Pursuing Public Sector Business: What are your options?
Pursuing public sector business presents suppliers with three compliant sales options: responding to bid/request for proposals one proposal at a time, establishing piggybackable state term contracts, and/or winning a piggybackable contract award from a public sector group purchasing organization. But how do you decide which of these options is best for your organization?
Sourcing Alliance developed the following overview of the primary advantages of each sales option, and any disadvantages you’ll want to consider. As you read, keep a few questions in mind:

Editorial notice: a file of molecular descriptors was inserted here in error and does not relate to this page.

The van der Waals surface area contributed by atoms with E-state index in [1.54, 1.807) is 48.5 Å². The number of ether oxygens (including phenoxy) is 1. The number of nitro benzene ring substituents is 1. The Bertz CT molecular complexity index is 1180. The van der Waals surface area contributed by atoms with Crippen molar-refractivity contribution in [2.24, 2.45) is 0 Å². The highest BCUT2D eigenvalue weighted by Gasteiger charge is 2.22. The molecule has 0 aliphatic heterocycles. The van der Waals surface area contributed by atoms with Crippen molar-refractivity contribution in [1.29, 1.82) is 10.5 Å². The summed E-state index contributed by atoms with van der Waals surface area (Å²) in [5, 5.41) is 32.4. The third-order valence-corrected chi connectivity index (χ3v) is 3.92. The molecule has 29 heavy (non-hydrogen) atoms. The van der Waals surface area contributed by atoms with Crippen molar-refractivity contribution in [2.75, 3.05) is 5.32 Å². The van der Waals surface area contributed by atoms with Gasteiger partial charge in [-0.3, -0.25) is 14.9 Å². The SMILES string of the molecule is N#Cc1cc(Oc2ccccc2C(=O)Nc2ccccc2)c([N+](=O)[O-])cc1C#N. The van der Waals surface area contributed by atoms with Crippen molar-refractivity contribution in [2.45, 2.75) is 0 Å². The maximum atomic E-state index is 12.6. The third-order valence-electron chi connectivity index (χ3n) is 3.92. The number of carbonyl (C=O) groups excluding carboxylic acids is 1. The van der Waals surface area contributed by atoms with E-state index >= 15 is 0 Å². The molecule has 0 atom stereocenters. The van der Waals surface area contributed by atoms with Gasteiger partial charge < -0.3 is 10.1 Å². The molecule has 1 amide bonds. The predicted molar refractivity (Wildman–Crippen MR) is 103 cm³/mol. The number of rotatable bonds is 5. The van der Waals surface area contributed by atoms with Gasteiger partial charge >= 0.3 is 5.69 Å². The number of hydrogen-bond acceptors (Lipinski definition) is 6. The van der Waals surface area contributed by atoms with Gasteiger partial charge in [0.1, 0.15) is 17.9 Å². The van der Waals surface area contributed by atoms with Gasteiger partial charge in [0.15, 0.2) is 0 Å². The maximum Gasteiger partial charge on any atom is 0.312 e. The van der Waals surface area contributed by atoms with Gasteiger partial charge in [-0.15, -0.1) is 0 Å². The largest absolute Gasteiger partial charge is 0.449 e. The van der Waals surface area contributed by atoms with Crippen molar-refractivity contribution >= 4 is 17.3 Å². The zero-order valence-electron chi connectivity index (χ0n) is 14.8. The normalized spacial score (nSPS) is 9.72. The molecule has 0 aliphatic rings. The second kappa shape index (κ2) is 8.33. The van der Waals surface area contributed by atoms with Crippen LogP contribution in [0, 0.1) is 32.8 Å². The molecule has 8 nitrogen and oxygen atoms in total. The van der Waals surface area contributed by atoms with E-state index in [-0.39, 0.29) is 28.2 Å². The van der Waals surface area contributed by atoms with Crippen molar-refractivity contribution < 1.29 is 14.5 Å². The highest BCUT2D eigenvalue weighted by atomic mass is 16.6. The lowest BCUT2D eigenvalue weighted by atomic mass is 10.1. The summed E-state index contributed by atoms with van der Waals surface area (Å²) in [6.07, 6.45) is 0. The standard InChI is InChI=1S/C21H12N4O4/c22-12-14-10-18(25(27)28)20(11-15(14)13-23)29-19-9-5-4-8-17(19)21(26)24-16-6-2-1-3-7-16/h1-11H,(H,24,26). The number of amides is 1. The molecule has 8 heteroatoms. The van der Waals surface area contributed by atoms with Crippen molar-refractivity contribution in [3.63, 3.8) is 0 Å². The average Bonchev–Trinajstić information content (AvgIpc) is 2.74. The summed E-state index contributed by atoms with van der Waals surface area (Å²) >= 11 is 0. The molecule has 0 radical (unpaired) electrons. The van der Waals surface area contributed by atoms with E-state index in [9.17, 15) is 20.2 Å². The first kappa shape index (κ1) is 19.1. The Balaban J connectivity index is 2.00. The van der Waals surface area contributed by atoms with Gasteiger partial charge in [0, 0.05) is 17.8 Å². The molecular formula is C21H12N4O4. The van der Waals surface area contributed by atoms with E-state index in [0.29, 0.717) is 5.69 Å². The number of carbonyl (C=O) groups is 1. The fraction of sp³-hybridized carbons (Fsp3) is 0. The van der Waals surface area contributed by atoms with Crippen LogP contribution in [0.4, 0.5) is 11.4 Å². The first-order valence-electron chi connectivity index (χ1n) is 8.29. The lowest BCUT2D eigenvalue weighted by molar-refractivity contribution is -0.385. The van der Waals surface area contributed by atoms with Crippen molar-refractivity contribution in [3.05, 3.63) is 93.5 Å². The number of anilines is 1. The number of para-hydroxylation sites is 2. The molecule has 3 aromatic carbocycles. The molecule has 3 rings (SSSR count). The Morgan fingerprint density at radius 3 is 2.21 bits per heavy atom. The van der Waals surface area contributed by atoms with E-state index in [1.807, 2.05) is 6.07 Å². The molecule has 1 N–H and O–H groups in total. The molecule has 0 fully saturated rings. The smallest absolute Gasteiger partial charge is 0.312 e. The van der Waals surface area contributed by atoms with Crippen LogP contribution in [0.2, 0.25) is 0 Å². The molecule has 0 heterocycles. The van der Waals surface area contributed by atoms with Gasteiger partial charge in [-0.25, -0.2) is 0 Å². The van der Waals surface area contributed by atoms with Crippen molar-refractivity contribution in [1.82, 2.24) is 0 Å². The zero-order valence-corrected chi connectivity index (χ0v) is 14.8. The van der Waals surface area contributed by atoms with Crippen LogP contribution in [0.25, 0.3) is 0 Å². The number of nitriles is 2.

- What are the most frequent challenges (read: pain points) that I have when it comes to selling to local governments and educational institutions?
- Do any of the sales channels actually mitigate or solve for these common challenges?
- If some or all of my recurring public sector sales challenges went away, what would that mean for my business?
Let’s dig in.
Winning Public Sector Business Bid-by-Bid
- Customization – when responding to bids/RFPs one proposal at a time, you as the supplier have the opportunity to customize your response to fit the specific needs of each individual customer. The needs of a large university are very different from the needs of a small village. The bid-by-bid approach allows you to accommodate for those differences.
- Influence – depending on the relationship that you as the supplier have with the individual developing the RFP specifications, there may be an opportunity for you to influence, or even write the RFP specifications. It doesn’t get much better than that.